Shell Cracker Plant Threatens to Make Southwestern PA Next “Cancer Alley”


June 2018: University of Pittsburgh students drop banner calling on Mayor Peduto to decry Potter Township cracker plant off of Smithfield St. Bridge | Photo credit: Mark Dixon, Flickr

Sam Bisno, Editor-in-Chief

Today is the day that President Trump was due to visit the Shell petrochemical facility currently under construction in Beaver County. Although the trip has been postponed in light of this weekend’s tragic mass shootings in Dayton and El Paso, the fact that the President plans to visit reflects just how significant the plant is; it will have drastic ramifications not only for the region but for the country as a whole. Here’s what you should know about it.

In 2012, then-Pennsylvania Governor Tom Corbett struck a deal with Shell Oil to allow for a large plot of land along the Ohio River in Potter Township, less than 30 miles from Pittsburgh, to be used as the site for a new “cracker” plant. The plant would capture ethane, a harmless and abundant byproduct of fracking in the Marcellus shale, and turn it into into ethylene to be used for plastic products through a process known as “cracking” (hence the name).

The deal required Shell to invest at least $1 billion in the state and create at least 2,500 jobs in the region. In exchange, the company was granted substantial tax incentives of up to $66 million per year, or about 20 percent of what it would otherwise owe. Site preparation began in 2015, and construction was underway two years later. Since inheriting the project, Governor Wolf has made it a focal point of his plan for economic development in the state, calling the plant a “game changer.” County Executive Rich Fitzgerald has echoed these sentiments. “Thrilling,” he says.

Though there are several cracker plants presently in the works across the United States, Beaver County’s is one of the largest, making it a critical asset in Trump’s strategy to cement the nation’s dependence on petrochemicals. And, as is often the nature of such assets, it also raises serious concerns about climate change.

Essentially, cracking involves heating ethane to the point that it breaks apart into ethylene, a hydrocarbon compound that is used in 99 percent of plastics. In addition to consuming massive amounts of energy, that process releases high levels of carbon dioxide (CO₂) into the atmosphere. The facility’s permit allows it to emit 2.25 million tons of CO₂ each year, which is equal to roughly one third of the annual CO₂ emissions of the entire city of Pittsburgh; the Environmental Protection Agency estimates that it will take 15 percent of Pennsylvania’s total forest coverage to neutralize that effect. Models suggest that the pollution will not be limited to the area immediately surrounding the plant, but will affect Pittsburgh dramatically as well. Moreover, the products made with the ethylene produced by the plant will add to the 10 million tons of plastic already deposited into the world’s oceans each year.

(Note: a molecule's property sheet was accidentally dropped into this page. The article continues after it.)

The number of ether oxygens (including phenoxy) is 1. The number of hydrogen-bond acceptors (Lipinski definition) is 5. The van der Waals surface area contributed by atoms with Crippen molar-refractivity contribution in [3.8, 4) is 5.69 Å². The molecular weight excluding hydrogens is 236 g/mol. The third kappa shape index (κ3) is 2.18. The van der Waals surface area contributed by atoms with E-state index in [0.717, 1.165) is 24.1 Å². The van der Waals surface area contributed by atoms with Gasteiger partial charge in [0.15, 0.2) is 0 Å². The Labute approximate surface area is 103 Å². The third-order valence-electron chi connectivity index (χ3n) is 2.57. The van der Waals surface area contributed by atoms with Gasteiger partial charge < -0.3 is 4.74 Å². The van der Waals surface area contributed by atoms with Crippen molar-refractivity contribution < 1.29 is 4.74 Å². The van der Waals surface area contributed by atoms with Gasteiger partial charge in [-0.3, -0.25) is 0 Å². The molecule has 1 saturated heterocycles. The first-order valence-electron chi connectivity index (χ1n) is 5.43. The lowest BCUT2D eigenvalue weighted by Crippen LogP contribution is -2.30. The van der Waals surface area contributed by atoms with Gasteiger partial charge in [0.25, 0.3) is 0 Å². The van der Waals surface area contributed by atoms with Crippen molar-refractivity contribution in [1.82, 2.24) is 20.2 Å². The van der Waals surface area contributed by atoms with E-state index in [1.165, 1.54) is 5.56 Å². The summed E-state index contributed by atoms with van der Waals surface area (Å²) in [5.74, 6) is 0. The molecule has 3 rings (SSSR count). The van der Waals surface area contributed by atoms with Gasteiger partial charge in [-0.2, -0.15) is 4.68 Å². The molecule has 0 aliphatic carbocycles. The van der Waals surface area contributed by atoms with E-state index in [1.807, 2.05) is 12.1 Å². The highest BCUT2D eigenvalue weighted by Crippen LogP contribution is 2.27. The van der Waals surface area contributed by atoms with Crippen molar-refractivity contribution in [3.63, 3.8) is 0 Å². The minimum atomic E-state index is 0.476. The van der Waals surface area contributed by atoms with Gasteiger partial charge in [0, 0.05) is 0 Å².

The plant also poses an enormous threat to the health of the residents of southwestern Pennsylvania. The Pennsylvania Department of Environmental Protection estimates that, once operational, the plant will emit 522 tons of volatile organic compounds (VOCs) annually, dwarfing the VOC emissions of the region’s current leader, Clairton Coke Works (152 tons). 

VOCs are extremely harmful when inhaled. In Louisiana, an area of land between Baton Rouge and New Orleans that is home to most of the country’s cracker plants has been dubbed “Cancer Alley” due to the exceedingly high rates of cancer among its inhabitants. Allegheny County is already in the second percentile nationally for cancer risk, and faces becoming the next “Cancer Alley” should the plant in question be completed. Perhaps not so coincidentally, the region’s leading healthcare providers are now investing in major new cancer centers.

Finally, the plant will render the Ohio River Valley even more reliant on natural gas drilling than it already is: Shell is building a 97-mile pipeline to transport ethane from three key fracking sites in Pennsylvania and Ohio to the facility, and ground has already been broken on a separate cracker plant, jointly owned by two Asian corporations—PTT Global Chemical of Thailand and Daelim Industrial Co. of South Korea—in eastern Ohio. This raises questions about the role that America will play over the coming decades in preserving the fossil fuel industry even as much of the rest of the world goes clean.

Shell says its plant will generate approximately six thousand short-term construction jobs; however, its full-time employees will number just one tenth of that once it’s up and running, likely in the early 2020s.

People Over Petro, a new coalition of grassroots environmental advocacy organizations, is actively working to stop the plant’s construction. If they succeed, it will mark a major victory in the ongoing fight to ensure independence from unsustainable energy in the region. Otherwise, the climate of southwestern Pennsylvania, along with its residents’ health, could be irreversibly compromised, and the rest of the country, looking to Potter Township for cues, might soon follow suit.

If you’re interested in seeing the construction of the plant come to an end, there are plenty of ways to get involved. People Over Petro hosts regular events and petition drives; you can find out more by visiting their website. If that’s not an option for you, simply spreading the word about the plant and its attendant dangers is a much-needed measure to begin encouraging large-scale action. As local environmental filmmaker Mark Dixon says, “The Shell cracker plant is not a done deal.”